My Ministry is Valuable – So Fund Me!

16 And He came to Nazareth, where He had been brought up; and as was His custom, He entered the synagogue on the Sabbath, and stood up to read. 17 And the book of the prophet Isaiah was handed to Him. And He opened the book and found the place where it was written, 18 “THE SPIRIT OF THE LORD IS UPON ME, BECAUSE HE ANOINTED ME TO PREACH THE GOSPEL TO THE POOR. HE HAS SENT ME TO PROCLAIM RELEASE TO THE CAPTIVES, AND RECOVERY OF SIGHT TO THE BLIND, TO SET FREE THOSE WHO ARE OPPRESSED,…

This passage, taken from Jesus’ first recorded public teaching, could almost be taken in modern terminology as as his “mission statement”.

Here is some more from the relevant passage in Isaiah:

1 The Spirit of the Lord GOD is upon me, Because the LORD has anointed me To bring good news to the afflicted; He has sent me to bind up the broken hearted, To proclaim liberty to captives And freedom to prisoners;

Isaiah 61:1

This idea of bringing good news to the afflicted, healing broken hearted LGBT Catholics, goes to the heart of what I’ve been trying to do, for some ten years now – almost exactly, since I first attended a “Soho Mass” at St Anne’s, Soho.

I embarked some years ago on my work with the Soho Masses, and at later here at Queering the Church, out of a conviction born from spiritual discernment, direction, and reflection on an extraordinary 6 day directed retreat and subsequent direction on its significance, that this is genuinely what Ignatian spirituality calls my “mission”. What God is calling me to do, I firmly believe, is to contribute in whatever way I can to ministry to LGBT Catholics (and other Christians). Following my initial involvement with Soho Masses and starting the blog, my activities have expanded to include work with Quest, where I am webmaster and now Bulletin editor,  and now with the Global Network of Rainbow Catholics, speaking at conferences of Quest, LGCM, the Cutting Edge Consortium, a Tablet Table, for LGBT History month at the University of East Anglia, (on queer saints and martyrs in church history) and on radio and television (as an openly gay Catholic advocate for marriage equality). I have also led one highly successful adaptation of the New Ways “Next Steps” workshop for UK conditions, and have reason to believe that in 2016, I will be able to facilitate some more. Together with Ruby, chair of Quest, I have had a useful meeting (before his unfortunate retirement) with Bishop Kieron Conroy of Arundel & Brighton. I have spoken informally with Cardinal Vincent Nichols, and written a report for Quest on the experience of gay Catholics, which was presented to him. I am currently preparing a further report for him, together with Martin Pendergast, on lgbt perspectives on marriage and family for the 2015 family synod. Beyond my specifically LGBT Catholic activities, I am also a committee member and webmaster for the Centre for the Study of Christianity and Sexuality , and actively involved in my local parish, where I am fully open about my life as a partnered gay Catholic and activist – and where the response, in this deeply conservative parish in rural Surrey,has been to support and even encourage me.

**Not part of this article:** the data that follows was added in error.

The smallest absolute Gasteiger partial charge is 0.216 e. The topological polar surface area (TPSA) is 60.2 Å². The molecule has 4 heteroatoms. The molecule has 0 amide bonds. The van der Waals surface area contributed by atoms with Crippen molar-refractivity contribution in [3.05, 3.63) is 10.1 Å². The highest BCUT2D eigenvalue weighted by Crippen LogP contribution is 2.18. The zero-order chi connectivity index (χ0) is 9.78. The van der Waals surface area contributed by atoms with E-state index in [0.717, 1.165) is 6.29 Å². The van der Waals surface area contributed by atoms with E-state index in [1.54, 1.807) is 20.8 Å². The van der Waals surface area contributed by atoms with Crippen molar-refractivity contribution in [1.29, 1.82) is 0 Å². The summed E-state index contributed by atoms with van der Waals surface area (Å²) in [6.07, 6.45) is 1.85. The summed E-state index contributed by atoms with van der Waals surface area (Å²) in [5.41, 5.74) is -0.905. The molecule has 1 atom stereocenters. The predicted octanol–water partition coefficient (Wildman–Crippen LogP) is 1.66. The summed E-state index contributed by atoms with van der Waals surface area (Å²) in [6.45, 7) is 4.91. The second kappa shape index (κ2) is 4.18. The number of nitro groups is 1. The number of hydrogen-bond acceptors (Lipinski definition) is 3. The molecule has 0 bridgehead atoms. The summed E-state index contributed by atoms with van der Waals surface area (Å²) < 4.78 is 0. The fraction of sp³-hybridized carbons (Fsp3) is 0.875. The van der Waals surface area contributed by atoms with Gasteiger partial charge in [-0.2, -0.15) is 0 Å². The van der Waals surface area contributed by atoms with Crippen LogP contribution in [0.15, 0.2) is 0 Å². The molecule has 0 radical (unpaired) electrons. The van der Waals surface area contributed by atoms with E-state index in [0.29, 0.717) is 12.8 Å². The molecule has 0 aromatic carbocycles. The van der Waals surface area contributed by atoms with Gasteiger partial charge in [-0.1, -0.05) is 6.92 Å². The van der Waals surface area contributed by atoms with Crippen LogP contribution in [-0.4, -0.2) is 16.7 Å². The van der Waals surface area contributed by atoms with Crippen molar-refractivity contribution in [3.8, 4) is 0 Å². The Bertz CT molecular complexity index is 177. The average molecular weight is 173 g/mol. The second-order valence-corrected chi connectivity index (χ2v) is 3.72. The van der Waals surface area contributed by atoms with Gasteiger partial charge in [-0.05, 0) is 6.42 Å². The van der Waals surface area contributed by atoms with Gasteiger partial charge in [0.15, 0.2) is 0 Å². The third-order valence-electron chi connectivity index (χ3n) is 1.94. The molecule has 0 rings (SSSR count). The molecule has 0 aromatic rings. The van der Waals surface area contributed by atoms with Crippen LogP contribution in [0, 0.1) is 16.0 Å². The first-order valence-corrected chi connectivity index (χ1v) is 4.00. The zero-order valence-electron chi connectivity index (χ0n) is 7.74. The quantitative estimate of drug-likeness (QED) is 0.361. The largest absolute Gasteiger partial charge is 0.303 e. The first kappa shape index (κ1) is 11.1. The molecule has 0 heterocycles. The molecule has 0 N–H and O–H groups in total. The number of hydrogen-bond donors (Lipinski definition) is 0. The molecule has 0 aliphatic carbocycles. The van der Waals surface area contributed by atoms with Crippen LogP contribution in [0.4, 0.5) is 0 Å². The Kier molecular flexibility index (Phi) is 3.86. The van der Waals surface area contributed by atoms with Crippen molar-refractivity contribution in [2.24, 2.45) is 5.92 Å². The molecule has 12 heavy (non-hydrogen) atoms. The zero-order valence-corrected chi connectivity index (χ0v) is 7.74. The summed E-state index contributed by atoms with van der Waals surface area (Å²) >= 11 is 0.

Looking ahead, I have been invited by Keith Sharpe (author of The Gay Gospels) to join a queer theology study group in Brighton, and for this site and for Quest, am now preparing pages of solidly useful, easily accessible, resources on the challenge of reconciling “Catholic teaching” with living with integrity as a gay or lesbian Catholic.